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The Mad Hatter

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Everything posted by The Mad Hatter

  1. Jules, Just in case you are not already aware for future reference as well as peel ply, which I always use, laying the glass on the bias allows it to take sharp curves much better. Some nylon fabrics work well for peel ply and can be obtained quite cheaply. Although you may need to test them before using. I've used both peel ply and nylon fabric in its place and they are both very good. I hope you are happy with what you have done because from here it looks really great.
  2. Anyone know what happened to Wahoo?
  3. If it was going to be for years maybe paint it but under 1 yr I wouldn't bother. The epoxy may yellow a little but you are going to coat it anyway.
  4. I think the major problem with wood boats is not the wood but the builder. A couple of simple rules have always worked for me. The wood has to be dry and when the resin is applied the wood needs to be cooling and not warming up unless applying a vacuum. All fixing holes need to be oversized and filled and then re drilled with a smaller drill to keep a healthy layer of thickened epoxy between the moisture and the wood. I also like putting a light layer of glass over it to stop the grain from opening up and letting moisture in on areas exposed to the elements. It is a very easy material
  5. If it was me I'd do something similar to what Duncan said but I'd use a hand saw with a decent set on it. Then clamp it just to make sure I can close it up around 1mm narrower than original. Open the gap up and inject microfibre / resin mix to glue back together. Clamp to the original width minus 1mm. When the glue has cured I would wrap a couple layers of glass on the bias around the leading edge and back as far as I can and still fair that back to original width.
  6. I was surprised to learn myself when I built that the hulls are by far the cheapest part of the boat. Just a fraction of the cost of the rig and sails. All the best , I hope you can raise the money to do it right.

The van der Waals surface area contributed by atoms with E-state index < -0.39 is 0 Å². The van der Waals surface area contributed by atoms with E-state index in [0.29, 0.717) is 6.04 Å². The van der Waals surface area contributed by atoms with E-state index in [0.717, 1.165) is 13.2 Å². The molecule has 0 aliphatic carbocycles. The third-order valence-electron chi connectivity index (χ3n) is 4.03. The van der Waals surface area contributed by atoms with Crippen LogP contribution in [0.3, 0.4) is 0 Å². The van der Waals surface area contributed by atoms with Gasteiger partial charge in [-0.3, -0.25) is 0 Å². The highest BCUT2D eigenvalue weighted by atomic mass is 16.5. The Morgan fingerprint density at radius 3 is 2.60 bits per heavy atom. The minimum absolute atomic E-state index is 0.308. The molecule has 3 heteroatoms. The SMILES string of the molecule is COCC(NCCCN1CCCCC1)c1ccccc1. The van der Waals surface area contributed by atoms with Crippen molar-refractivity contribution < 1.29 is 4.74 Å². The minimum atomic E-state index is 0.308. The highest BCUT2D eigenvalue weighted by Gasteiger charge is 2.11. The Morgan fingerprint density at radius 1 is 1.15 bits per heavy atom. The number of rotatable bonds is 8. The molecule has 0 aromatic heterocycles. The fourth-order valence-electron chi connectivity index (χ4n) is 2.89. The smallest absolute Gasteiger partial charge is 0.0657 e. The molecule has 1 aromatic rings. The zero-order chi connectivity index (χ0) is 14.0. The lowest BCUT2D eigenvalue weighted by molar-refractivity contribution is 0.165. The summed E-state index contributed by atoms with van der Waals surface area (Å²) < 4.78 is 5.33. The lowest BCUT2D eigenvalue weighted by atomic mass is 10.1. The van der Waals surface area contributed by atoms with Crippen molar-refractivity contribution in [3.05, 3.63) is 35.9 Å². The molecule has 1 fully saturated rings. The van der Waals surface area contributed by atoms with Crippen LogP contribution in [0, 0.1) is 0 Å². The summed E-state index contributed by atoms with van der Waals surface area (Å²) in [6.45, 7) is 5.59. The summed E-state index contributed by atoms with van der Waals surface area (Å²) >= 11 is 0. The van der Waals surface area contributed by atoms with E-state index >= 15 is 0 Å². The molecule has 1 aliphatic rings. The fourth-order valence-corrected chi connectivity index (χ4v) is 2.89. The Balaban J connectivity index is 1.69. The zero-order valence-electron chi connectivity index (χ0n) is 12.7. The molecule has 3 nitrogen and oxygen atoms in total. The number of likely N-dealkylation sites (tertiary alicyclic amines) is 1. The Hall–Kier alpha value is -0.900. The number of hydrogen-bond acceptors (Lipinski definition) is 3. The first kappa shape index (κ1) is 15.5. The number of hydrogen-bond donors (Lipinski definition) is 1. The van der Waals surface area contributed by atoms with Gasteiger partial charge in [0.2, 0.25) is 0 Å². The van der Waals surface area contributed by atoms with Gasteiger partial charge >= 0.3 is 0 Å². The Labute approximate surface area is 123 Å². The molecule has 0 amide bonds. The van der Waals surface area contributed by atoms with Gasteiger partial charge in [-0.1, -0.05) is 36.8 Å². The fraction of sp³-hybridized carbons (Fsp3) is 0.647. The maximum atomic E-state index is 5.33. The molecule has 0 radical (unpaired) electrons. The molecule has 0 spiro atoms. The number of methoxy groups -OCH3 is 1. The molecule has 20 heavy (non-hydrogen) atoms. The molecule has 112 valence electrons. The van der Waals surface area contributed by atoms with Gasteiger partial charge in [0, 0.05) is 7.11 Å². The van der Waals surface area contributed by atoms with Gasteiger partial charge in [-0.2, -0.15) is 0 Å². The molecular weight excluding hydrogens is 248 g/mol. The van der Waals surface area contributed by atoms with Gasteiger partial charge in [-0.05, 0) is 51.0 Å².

7. It seems to me that dynex would be the perfect material for this application. Although I don't think it would be legal?
  8. Have you thought of gluing something above the bunks like carpet or mouse fur that water is less inclined to condense on? You will still get condensation on any other surfaces that currently get it, but avoid getting rained on while sleeping.
  9. How about stopping them from banging inside the mast. Sitting on the mooring and a power boat goes by and they bang away. Boat is moored close to houses that would rather they didn't do that. I have an idea but would be interested in hearing what others would do in the hope of something better.
  10. That is an excellent point. People are looking at anything that will give them some idea of future quality. If the new company cant replicate a working web site, without a lot of it getting lost ,what is the chance of them being able to build a boat as detailed and complex as a folding trimaran. It is very much in their own interest to demonstrate beyond doubt that they can excel in the small stuff if they want to instill faith that they will be able to handle the big stuff. Loulou, I hope you are able to reestablish everything from the old site.
  11. Ain't that the truth. I don't mind taking a long time to do something right. What I can't handle is to have to do something a second time.
  12. That is an excellent point. People are looking at anything that will give them some idea of future quality. If the new company cant replicate a working web site, without a lot of it getting lost ,what is the chance of them being able to build a boat as detailed and complex as a folding trimaran. It is very much in their own interest to demonstrate beyond doubt that they can excel in the small stuff if they want to instill faith that they will be able to handle the big stuff. I would like to see them carry on Ian's legacy but he isn't an easy act to follow.
  13. Plywood will last if you know how to treat it properly. I have a friend with a boat that has been on a mooring for a bit over 16years with ply floor boards they still look like new.